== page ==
Fact is, Van Sant, after 30-plus years of filmmaking, has become one of Hollywood's most endlessly fascinating, if hard to define, directors, someone who has made films that succeed both with industry bean-counters (Good Will Hunting and To Die For) and critics (Elephant and Paranoid Park).
Hoberman told WW via email: "Van Sant is one of the leading U. filmmakers of his generation—independent or otherwise. I would bracket him with Steven Soderbergh, Richard Linklater and [fellow Portlander] Todd Haynes." He adds: "While Van Sant certainly has a recognizable set of interests, his work over the past 20 years is distinguished both by his range and capacity for reinvention.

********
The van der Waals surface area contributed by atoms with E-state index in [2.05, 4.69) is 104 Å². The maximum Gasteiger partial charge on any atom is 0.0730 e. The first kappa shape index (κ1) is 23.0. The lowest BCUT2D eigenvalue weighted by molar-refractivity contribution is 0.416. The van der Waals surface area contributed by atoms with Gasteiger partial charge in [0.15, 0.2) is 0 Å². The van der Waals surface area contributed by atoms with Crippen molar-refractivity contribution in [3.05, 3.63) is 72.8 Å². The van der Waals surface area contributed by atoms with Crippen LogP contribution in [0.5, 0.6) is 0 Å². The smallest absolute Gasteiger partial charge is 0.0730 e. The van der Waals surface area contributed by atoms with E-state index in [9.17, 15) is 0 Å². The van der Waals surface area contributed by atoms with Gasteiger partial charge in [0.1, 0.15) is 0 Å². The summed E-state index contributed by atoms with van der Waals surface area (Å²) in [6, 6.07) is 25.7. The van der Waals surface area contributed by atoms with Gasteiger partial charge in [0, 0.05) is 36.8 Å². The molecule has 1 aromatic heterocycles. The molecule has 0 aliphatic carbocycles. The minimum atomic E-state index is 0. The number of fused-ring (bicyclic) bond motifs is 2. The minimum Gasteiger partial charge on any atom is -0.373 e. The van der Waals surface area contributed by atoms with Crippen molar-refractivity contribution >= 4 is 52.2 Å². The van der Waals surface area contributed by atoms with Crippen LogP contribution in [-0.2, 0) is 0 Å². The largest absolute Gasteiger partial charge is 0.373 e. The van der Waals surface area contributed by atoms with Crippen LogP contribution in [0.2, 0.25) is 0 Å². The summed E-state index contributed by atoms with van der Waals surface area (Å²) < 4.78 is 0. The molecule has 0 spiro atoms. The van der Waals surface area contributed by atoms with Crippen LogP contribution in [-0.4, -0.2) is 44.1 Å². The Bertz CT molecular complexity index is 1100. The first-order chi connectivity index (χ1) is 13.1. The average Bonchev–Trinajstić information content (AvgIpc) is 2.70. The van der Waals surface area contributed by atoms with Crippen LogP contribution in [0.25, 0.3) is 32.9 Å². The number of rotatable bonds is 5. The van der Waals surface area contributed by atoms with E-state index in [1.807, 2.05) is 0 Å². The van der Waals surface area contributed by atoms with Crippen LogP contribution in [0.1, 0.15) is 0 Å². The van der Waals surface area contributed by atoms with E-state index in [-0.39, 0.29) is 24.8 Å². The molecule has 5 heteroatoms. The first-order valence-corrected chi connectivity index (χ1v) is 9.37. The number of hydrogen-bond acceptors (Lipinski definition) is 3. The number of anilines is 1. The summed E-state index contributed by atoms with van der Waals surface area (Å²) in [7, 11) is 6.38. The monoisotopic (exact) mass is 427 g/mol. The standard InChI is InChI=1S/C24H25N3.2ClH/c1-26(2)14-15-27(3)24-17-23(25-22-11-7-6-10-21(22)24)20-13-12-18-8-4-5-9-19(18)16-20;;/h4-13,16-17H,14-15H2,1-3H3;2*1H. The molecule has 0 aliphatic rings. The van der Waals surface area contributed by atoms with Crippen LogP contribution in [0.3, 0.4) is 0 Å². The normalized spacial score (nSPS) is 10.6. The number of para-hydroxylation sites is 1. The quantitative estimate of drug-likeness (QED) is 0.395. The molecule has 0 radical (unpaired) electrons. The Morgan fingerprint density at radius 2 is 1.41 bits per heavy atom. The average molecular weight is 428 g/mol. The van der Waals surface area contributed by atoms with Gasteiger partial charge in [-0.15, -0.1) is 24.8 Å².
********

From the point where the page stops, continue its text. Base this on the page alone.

If the cops were assembling at the corner, and there were a group of Castro street denizens yelling at the cops, it's not like, 'Where's Harvey? The Hollywood Reporter, in a glowing review, calls it a "very human document that touches…foremost on the need to give people hope." Variety agrees: "In a project whose greatest danger lay in its potential to come across as agenda-driven agitprop, the filmmakers have crucially infused the story with qualities in very short supply today—gentleness and a humane embrace of all its characters, even of the entirely vilifiable gunman, Dan White." Even though it seems like everybody's talking about Milk, with Van Sant, not so much.[on 'Restless'] Younger cancer patients form these relationships with complete strangers because the depth of the tragedy is so great it wipes out the standard support systems of friends and families.Parents can't cope, so they make new friends - and they can be staff at the hospital, or someone they just picked out.He's not so much shy as he is an invisible witness to the world around him.Whether it's on film or in person, he has a way of disappearing into the background.It's not that he doesn't talk about being gay, he just doesn't talk.When his films end, for the most part, that's where the audience's relationship with Van Sant ends, too."The existence of the Castro and the movement itself is way more amazing.Harvey was a street person, and Castro was his street.In chronological order, the film goes from Milk's fumblings with coming out at the age of 40 to his emergence at 47 as a political insider—smart, strategic and able to straddle gay and non-gay issues with equal aplomb.But ultimately Milk was a single-issue candidate; as he says early in the film, everything he did was "done with an eye on the gay movement." Milk's strategy was to "start with our street," as Penn, who portrays Milk so forcefully in the film, says when rallying his Castro constituents to fight against the anti-gay initiatives that were spreading across the country at the time, including a measure that would have forced gay teachers out of California schools. "It's about our lives." "What I liked about making this movie was more the Castro itself than actually Harvey," said Van Sant.